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Old 08-29-2012, 10:16 AM
John Doe
 
Default Is glusterfs ready?

From: Johnny Hughes <johnny@centos.org>
> We use glusterfs in the CentOS build infrastructure ... and for the most
> part it works fairly well.
> It is sometimes very slow on file systems with lots of small files ...
> especially for operations like find or chmod/chown on a large volume
> with lots of small files.
> BUT, that said, it is very convenient to use commodity hardware and have
> redundant, large, failover volumes on the local network.
> We started with version 3.2.5 and now use 3.3.0-3, which is faster than
> 3.2.5 ... so it should get better in the future.
> I can recommend glusterfs as I have not found anything that does what it
> does and does it better, but it is challenging and may not be good for
> all situations, so test it before you use it.

I am not too worried about bad performances.
I am afraid to get paged one night because the 50+ TB of the storage
cluster are gone followinf a bug/crash...
It would take days/weeks to set it back up from the backups.
If we were rich, I guess we would have two (or more) "geo-replicated" glusters and
be able to withstand one failing...
I would like the same trust level that I have in RAID.

JD
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Old 08-29-2012, 12:49 PM
Johnny Hughes
 
Default Is glusterfs ready?

On 08/29/2012 05:16 AM, John Doe wrote:
> From: Johnny Hughes <johnny@centos.org>
>> We use glusterfs in the CentOS build infrastructure ... and for the most
>> part it works fairly well.
>> It is sometimes very slow on file systems with lots of small files ...
>> especially for operations like find or chmod/chown on a large volume
>> with lots of small files.
>> BUT, that said, it is very convenient to use commodity hardware and have
>> redundant, large, failover volumes on the local network.
>> We started with version 3.2.5 and now use 3.3.0-3, which is faster than
>> 3.2.5 ... so it should get better in the future.
>> I can recommend glusterfs as I have not found anything that does what it
>> does and does it better, but it is challenging and may not be good for
>> all situations, so test it before you use it.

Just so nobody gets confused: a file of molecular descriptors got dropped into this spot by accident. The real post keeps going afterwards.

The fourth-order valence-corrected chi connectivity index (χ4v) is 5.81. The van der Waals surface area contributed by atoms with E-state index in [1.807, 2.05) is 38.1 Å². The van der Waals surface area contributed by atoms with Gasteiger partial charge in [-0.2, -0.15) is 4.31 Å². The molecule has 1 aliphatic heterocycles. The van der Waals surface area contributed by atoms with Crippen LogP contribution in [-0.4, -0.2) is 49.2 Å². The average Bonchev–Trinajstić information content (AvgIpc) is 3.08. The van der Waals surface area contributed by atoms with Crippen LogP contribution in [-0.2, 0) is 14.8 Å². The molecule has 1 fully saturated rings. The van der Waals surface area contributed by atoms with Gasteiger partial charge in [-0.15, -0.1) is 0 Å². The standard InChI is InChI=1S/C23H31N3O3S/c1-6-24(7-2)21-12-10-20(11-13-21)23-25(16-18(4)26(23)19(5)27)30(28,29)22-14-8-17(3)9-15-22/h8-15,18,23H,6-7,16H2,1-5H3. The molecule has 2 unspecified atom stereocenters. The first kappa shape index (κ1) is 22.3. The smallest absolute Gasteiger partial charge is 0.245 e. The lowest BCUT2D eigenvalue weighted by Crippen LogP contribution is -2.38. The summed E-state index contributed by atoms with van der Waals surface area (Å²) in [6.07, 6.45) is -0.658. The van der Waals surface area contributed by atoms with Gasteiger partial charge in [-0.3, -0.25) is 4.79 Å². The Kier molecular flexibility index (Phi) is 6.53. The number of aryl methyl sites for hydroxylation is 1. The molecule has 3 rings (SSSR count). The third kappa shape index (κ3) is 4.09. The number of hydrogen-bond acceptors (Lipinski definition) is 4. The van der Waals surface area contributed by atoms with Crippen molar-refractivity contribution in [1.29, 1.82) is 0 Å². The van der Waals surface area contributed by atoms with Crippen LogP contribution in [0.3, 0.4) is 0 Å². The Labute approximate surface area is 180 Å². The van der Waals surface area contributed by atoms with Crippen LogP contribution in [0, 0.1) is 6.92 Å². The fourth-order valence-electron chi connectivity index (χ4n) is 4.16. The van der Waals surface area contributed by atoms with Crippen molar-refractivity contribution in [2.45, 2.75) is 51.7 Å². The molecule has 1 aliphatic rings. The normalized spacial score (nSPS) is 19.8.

> I am not too worried about bad performances.
> I am afraid to get paged one night because the 50+ TB of the storage
> cluster are gone followinf a bug/crash...
> It would take days/weeks to set it back up from the backups.
> If we were rich, I guess we would have two (or more) "geo-replicated" glusters and
> be able to withstand one failing...
> I would like the same trust level that I have in RAID.

I have routinely used DRBD for things like this ... 2 servers, one a
complete failover of the other one. Of course, that requires a 50+ TB
file system on each machine.

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Old 08-29-2012, 01:06 PM
Les Mikesell
 
Default Is glusterfs ready?

On Wed, Aug 29, 2012 at 7:49 AM, Johnny Hughes <johnny@centos.org> wrote:
> > If we were rich, I guess we would have two (or more) "geo-replicated" glusters and
>> be able to withstand one failing...
>> I would like the same trust level that I have in RAID.
>
> I have routinely used DRBD for things like this ... 2 servers, one a
> complete failover of the other one. Of course, that requires a 50+ TB
> file system on each machine.

How well do glusterfs or drbd deal with downtime of one of the
members? Do they catch up quickly with incremental updates and what
kind of impact does that have on performance as it happens? And is
either suitable for running over distances where there is some network
latency?

--
Les Mikesell
lesmikesell@gmail.com
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Old 08-29-2012, 01:13 PM
John R Pierce
 
Default Is glusterfs ready?

On 08/29/12 6:06 AM, Les Mikesell wrote:
> How well do glusterfs or drbd deal with downtime of one of the
> members? Do they catch up quickly with incremental updates and what
> kind of impact does that have on performance as it happens? And is
> either suitable for running over distances where there is some network
> latency?

the extreme case is when one end fails, and you rebuild it,and have to
replicate the whole thing. how long does it take to move 50TB across
your LAN ? how fast can your file system write that much ?






--
john r pierce N 37, W 122
santa cruz ca mid-left coast

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Old 08-29-2012, 01:17 PM
Johnny Hughes
 
Default Is glusterfs ready?

On 08/29/2012 08:06 AM, Les Mikesell wrote:
> On Wed, Aug 29, 2012 at 7:49 AM, Johnny Hughes <johnny@centos.org> wrote:
>>> If we were rich, I guess we would have two (or more) "geo-replicated" glusters and
>>> be able to withstand one failing...
>>> I would like the same trust level that I have in RAID.
>> I have routinely used DRBD for things like this ... 2 servers, one a
>> complete failover of the other one. Of course, that requires a 50+ TB
>> file system on each machine.
> How well do glusterfs or drbd deal with downtime of one of the
> members? Do they catch up quickly with incremental updates and what
> kind of impact does that have on performance as it happens? And is
> either suitable for running over distances where there is some network
> latency?
>

Well, DRBD is a tried and true solution, but it requires dedicated boxes
and crossover network connections, etc. I would consider it by far the
best method for providing critical failover.

I would consider gluserfs almost a different thing entirely ... it
provides the ability to string several partitions on different machines
into one shared network volume.

Glusterfs does also provide redundancy if you set it up that way ... and
if you have a fast network and enough volumes then the performance is
not very degraded when a gluster volume comes back, etc.

However, I don't think I would trust extremely critical things on
glusterfs at this point.